In this week's edition of EXPOSED! I'm taking a look at an institution that is no stranger to controversy and is still not clear on it's links to the Trump family and businesses, something that could yet bring both parties down...
“Deutsche Bank did not merely mislead investors: It contributed directly to an international financial crisis.”
~ US Attorney General, Loretta Lynch
Deutsche Bank has been around since 1870 when it was founded in Berlin as a specialist bank providing finance for foreign trade and promoting German exports. As Germany's largest banking institution, it currently has a presence in 58 countries spanning Europe, The Americas and Asia. It first rose to infamy for the major part it played in the housing credit bubble from 2004 to 2008 as it was one of the major drivers behind the collateralized debt obligations (CDO) market at the time. These are complex structured financial products that are backed by a pool of loans and other assets and sold to institutional investors. A CDO is a particular type of derivative because, as its name implies, its value is derived from another underlying asset. These assets become the collateral if the loan defaults. During the crisis, these CDO's became the vehicles for refinancing mortgaged-backed securities. The CDO market grew to hundreds of billions of dollars, the collateral of which became dominated by high risk subprime mortgages.
The whole problem started with banks lending to those who couldn't afford loans, allowing people to buy houses even though in reality they could not afford them. Subprime borrowers are those who have poor credit histories and are therefore more likely to default. As a result of this, lenders charge higher interest rates to provide more return for greater risk. Interest-only loans helped to lower the monthly payments so these borrowers could afford them. Initial rates usually reset after one, three or five years but the rising market comforted lenders who assumed the borrower could resell the house at the higher price rather than default.
Investors created a demand for low premium mortgage backed securities and therefore there was an increase in demand for subprime mortgages. These were bundled in derivatives and sold as insured investments among financial traders and institutions. Subsequently the housing market became saturated and as interest rates started to rise, people defaulted on their loans which were bundled in derivatives.
As leader in mortgage-backed securities, Deutsche Bank bundled up homeowners’ debt into huge packages and sold them on to investors. The bank continued to sell toxic mortgage based investments even as the market was going down and began betting against such products itself.
Deutsche Bank agreed to pay a $5.8 billion fine for its illegal conduct and in addition to which it also had to pay $3.1 billion in civil penalty and provide $4.1 billion in relief to homeowners. Attorney General Loretta Lynch said in a written statement that “This resolution holds Deutsche Bank accountable for its illegal conduct and irresponsible lending practices, which caused serious and lasting damage to investors and the American public.” Benjamin Mizer, the principal deputy assistant attorney general and head of the Justice Department's civil division said “This misconduct, combined with that of other banks we have already settled with, hurt our economy and threatened the banking system. To make matters worse, the bank's conduct encouraged shoddy mortgage underwriting and improvident lending that caused borrowers to lose their homes as they couldn't pay their loans.”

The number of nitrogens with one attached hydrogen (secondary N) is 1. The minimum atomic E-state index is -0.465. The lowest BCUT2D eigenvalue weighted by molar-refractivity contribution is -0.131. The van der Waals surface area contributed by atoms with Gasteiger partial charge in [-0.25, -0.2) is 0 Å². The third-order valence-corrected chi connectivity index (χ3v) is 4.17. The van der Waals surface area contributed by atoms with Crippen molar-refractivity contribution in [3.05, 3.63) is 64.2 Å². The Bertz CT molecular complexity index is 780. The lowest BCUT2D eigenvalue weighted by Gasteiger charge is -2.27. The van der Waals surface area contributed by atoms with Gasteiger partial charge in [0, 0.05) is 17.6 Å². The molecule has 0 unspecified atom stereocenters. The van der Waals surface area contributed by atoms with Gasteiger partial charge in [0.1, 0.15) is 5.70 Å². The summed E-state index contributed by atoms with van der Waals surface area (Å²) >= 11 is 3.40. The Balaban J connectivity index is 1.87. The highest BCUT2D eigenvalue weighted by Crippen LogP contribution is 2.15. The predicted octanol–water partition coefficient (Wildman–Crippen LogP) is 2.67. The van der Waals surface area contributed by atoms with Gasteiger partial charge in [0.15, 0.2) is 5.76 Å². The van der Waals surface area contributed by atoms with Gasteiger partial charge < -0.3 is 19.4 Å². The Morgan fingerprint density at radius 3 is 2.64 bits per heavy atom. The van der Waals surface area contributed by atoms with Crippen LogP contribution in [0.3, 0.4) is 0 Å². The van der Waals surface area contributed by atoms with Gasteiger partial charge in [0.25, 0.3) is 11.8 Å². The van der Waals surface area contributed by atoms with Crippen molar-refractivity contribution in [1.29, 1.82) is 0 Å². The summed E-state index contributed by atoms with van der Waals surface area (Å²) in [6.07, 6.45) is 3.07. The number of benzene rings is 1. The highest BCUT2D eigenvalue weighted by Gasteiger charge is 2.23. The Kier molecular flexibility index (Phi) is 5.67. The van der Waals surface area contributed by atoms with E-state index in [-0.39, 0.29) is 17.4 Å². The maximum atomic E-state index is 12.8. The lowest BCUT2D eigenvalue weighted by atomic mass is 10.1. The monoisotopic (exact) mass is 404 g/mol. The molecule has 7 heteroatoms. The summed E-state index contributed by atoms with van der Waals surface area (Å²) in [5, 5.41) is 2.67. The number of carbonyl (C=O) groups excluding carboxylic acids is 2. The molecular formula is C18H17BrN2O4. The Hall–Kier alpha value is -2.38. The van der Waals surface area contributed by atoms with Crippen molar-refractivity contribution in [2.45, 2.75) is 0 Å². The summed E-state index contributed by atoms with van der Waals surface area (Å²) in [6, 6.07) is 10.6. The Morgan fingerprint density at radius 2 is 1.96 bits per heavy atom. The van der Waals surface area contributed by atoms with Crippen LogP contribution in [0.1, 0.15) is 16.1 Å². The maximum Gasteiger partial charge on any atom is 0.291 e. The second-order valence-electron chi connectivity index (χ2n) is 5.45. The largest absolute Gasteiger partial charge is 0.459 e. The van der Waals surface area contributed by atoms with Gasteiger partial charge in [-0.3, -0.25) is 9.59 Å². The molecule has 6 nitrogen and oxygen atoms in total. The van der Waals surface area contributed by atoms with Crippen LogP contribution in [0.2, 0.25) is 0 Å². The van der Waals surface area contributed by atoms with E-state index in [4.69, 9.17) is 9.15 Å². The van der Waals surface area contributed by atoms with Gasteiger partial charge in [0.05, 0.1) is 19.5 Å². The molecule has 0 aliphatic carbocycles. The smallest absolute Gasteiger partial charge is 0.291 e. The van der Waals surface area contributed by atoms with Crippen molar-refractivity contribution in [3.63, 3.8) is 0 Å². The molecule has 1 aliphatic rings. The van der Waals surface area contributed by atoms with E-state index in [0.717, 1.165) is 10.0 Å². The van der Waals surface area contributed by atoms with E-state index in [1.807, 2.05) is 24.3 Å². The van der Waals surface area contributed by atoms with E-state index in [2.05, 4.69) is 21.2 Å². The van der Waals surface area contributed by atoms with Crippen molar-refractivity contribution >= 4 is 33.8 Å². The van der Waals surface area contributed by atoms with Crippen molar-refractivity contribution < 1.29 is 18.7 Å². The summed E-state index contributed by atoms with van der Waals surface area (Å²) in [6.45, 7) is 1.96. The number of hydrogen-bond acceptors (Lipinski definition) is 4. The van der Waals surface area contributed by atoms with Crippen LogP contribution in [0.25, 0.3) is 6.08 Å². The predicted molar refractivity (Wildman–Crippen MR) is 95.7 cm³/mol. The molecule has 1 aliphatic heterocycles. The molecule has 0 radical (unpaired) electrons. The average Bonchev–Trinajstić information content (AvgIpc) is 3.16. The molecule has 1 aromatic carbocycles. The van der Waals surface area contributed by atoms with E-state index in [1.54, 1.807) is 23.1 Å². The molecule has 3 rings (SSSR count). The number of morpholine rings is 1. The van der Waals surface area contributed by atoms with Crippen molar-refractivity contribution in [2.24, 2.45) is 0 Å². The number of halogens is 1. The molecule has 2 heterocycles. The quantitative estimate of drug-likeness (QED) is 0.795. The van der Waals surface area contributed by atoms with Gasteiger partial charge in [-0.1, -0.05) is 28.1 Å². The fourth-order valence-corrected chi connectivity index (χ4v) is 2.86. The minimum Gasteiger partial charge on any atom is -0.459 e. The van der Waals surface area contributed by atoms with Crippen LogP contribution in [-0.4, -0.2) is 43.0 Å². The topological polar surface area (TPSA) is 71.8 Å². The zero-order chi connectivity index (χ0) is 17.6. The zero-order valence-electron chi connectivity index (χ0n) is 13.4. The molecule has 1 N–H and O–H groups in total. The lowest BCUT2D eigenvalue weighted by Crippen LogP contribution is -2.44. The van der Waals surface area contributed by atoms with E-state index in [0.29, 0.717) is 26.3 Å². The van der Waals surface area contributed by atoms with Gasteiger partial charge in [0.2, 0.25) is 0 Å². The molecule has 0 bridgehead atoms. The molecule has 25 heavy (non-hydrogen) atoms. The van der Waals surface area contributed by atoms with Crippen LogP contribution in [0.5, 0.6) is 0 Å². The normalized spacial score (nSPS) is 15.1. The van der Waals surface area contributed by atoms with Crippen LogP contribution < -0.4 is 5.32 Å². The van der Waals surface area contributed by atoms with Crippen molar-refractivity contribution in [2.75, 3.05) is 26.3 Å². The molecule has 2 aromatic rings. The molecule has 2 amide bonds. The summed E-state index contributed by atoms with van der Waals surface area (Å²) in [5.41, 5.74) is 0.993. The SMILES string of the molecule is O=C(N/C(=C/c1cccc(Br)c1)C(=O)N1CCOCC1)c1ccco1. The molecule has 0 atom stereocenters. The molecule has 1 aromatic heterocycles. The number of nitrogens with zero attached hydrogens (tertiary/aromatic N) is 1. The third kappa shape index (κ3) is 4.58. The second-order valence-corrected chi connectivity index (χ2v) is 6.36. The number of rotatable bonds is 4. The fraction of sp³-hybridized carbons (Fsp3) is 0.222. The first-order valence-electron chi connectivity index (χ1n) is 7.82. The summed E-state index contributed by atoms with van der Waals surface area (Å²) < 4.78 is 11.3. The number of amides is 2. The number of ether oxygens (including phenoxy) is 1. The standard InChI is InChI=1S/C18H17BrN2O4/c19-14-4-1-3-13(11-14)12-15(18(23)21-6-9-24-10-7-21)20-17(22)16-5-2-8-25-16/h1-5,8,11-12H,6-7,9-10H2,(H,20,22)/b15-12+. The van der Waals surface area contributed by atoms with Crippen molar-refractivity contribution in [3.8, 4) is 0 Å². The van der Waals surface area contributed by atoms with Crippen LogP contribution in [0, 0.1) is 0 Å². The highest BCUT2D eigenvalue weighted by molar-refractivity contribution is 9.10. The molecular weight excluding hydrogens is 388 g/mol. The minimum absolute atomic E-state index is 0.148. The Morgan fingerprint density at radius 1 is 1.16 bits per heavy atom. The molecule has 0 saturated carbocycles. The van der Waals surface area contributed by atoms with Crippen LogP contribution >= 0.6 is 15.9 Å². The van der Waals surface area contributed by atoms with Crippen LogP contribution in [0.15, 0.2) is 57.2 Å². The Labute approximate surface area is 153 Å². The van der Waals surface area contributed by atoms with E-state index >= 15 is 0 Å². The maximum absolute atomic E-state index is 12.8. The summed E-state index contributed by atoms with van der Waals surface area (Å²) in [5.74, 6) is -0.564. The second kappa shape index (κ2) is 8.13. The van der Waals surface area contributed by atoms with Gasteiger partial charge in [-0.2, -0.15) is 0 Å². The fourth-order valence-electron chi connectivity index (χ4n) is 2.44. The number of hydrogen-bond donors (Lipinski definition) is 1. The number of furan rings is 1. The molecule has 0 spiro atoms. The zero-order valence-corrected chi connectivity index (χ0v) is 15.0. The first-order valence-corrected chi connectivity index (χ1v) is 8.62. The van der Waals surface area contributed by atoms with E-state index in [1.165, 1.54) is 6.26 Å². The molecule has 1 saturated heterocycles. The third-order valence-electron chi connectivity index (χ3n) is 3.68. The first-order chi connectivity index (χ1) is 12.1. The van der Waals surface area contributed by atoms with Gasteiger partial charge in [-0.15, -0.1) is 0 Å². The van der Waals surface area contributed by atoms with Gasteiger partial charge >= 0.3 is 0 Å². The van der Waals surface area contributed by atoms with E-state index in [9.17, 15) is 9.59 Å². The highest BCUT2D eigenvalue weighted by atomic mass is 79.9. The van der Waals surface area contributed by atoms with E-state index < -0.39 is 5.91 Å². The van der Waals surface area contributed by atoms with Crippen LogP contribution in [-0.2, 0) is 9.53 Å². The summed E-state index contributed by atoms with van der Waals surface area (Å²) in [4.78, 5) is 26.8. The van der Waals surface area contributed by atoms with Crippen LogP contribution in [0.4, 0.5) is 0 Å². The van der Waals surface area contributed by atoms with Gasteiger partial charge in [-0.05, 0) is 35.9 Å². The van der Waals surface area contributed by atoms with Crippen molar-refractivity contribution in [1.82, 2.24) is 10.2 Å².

In September of 2017, the US Justice Department sued the former Deutsche Bank head of subprime mortgages bond trading for fraud. Paul Mangione was accused of “systematically, intentionally” lying about subprime mortgages. It was one of the few times the US Government had gone after an individual for crisis era mortgage fraud at the systemic level. Mangione was alleged to have “engaged in a fraudulent scheme to misrepresent the characteristics of loans backing two residential mortgage-backed securities that Deutsche Bank sold to investors that resulted in hundreds of millions of dollars in losses.”
Mangione was fined $500,000 for having misled investors about the quality of loans backing $1.42 billion of residential mortgage-backed securities issued before the 2008 financial crisis.
After the financial crisis of 2008, many big banks abandoned their subprime lending business but others continue to do it, not directly but by providing funding to non-bank financial firms. Analysis by the Wall Street Journal showed that banks have increased their loans 6 fold from 2010 to 2017, lending a total of $345 billion in 2017 alone. While large lenders say it is safer to lend to non-bank institutions rather than directly to borrowers, they still have exposure to subprime trends.
Deutsche Bank are no strangers to the money laundering scene. Anti-money laundering specialists at the bank recommended in 2016 and 2017 that multiple transactions involving legal entities controlled by Donald J. Trump and his son-in-law Jared Kushner, be reported to a federal financial-crime watchdog. However, executives at Deutsche Bank, which has lent billions of dollars to the Trump and Kushner companies, rejected their employees' advice and the reports were never filed with the government. Former bank employees said the decision not to report the Trump and Kushner transactions reflected the bank's generally lax approach to money laundering laws. Bank executives would reject valid reports in order to protect relationships with lucrative clients.